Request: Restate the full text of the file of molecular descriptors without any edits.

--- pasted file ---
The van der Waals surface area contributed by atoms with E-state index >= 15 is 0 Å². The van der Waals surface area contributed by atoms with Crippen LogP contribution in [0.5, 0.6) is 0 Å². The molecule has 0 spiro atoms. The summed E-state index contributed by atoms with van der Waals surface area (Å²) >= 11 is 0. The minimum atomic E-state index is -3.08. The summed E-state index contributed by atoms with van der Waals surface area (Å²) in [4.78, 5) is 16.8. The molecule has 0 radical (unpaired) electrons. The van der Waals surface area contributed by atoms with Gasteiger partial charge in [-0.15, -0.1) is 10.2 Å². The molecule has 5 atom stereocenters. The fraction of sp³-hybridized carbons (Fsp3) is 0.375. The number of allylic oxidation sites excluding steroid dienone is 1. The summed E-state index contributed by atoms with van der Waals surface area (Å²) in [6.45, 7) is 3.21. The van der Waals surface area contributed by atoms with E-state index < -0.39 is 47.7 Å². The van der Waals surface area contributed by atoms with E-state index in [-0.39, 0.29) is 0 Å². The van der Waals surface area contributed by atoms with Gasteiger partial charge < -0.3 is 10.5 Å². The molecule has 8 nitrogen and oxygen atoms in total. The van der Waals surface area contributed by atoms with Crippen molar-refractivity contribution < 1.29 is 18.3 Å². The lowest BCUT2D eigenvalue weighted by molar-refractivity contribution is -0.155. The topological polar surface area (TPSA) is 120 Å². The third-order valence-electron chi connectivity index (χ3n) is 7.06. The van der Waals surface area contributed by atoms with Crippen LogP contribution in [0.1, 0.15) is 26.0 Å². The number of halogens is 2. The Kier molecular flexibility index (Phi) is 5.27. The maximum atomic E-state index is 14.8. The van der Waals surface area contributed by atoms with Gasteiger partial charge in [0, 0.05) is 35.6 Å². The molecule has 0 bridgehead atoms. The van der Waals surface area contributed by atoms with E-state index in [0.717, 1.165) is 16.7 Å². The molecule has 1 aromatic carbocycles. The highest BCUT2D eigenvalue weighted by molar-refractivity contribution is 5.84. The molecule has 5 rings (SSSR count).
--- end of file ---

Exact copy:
The van der Waals surface area contributed by atoms with E-state index >= 15 is 0 Å². The van der Waals surface area contributed by atoms with Crippen LogP contribution in [0.5, 0.6) is 0 Å². The molecule has 0 spiro atoms. The summed E-state index contributed by atoms with van der Waals surface area (Å²) >= 11 is 0. The minimum atomic E-state index is -3.08. The summed E-state index contributed by atoms with van der Waals surface area (Å²) in [4.78, 5) is 16.8. The molecule has 0 radical (unpaired) electrons. The van der Waals surface area contributed by atoms with Gasteiger partial charge in [-0.15, -0.1) is 10.2 Å². The molecule has 5 atom stereocenters. The fraction of sp³-hybridized carbons (Fsp3) is 0.375. The number of allylic oxidation sites excluding steroid dienone is 1. The summed E-state index contributed by atoms with van der Waals surface area (Å²) in [6.45, 7) is 3.21. The van der Waals surface area contributed by atoms with E-state index < -0.39 is 47.7 Å². The van der Waals surface area contributed by atoms with E-state index in [-0.39, 0.29) is 0 Å². The van der Waals surface area contributed by atoms with Gasteiger partial charge < -0.3 is 10.5 Å². The molecule has 8 nitrogen and oxygen atoms in total. The van der Waals surface area contributed by atoms with Crippen molar-refractivity contribution < 1.29 is 18.3 Å². The lowest BCUT2D eigenvalue weighted by molar-refractivity contribution is -0.155. The topological polar surface area (TPSA) is 120 Å². The third-order valence-electron chi connectivity index (χ3n) is 7.06. The van der Waals surface area contributed by atoms with Crippen LogP contribution in [0.1, 0.15) is 26.0 Å². The number of halogens is 2. The Kier molecular flexibility index (Phi) is 5.27. The maximum atomic E-state index is 14.8. The van der Waals surface area contributed by atoms with Gasteiger partial charge in [0, 0.05) is 35.6 Å². The molecule has 0 bridgehead atoms. The van der Waals surface area contributed by atoms with E-state index in [0.717, 1.165) is 16.7 Å². The molecule has 1 aromatic carbocycles. The highest BCUT2D eigenvalue weighted by molar-refractivity contribution is 5.84. The molecule has 5 rings (SSSR count).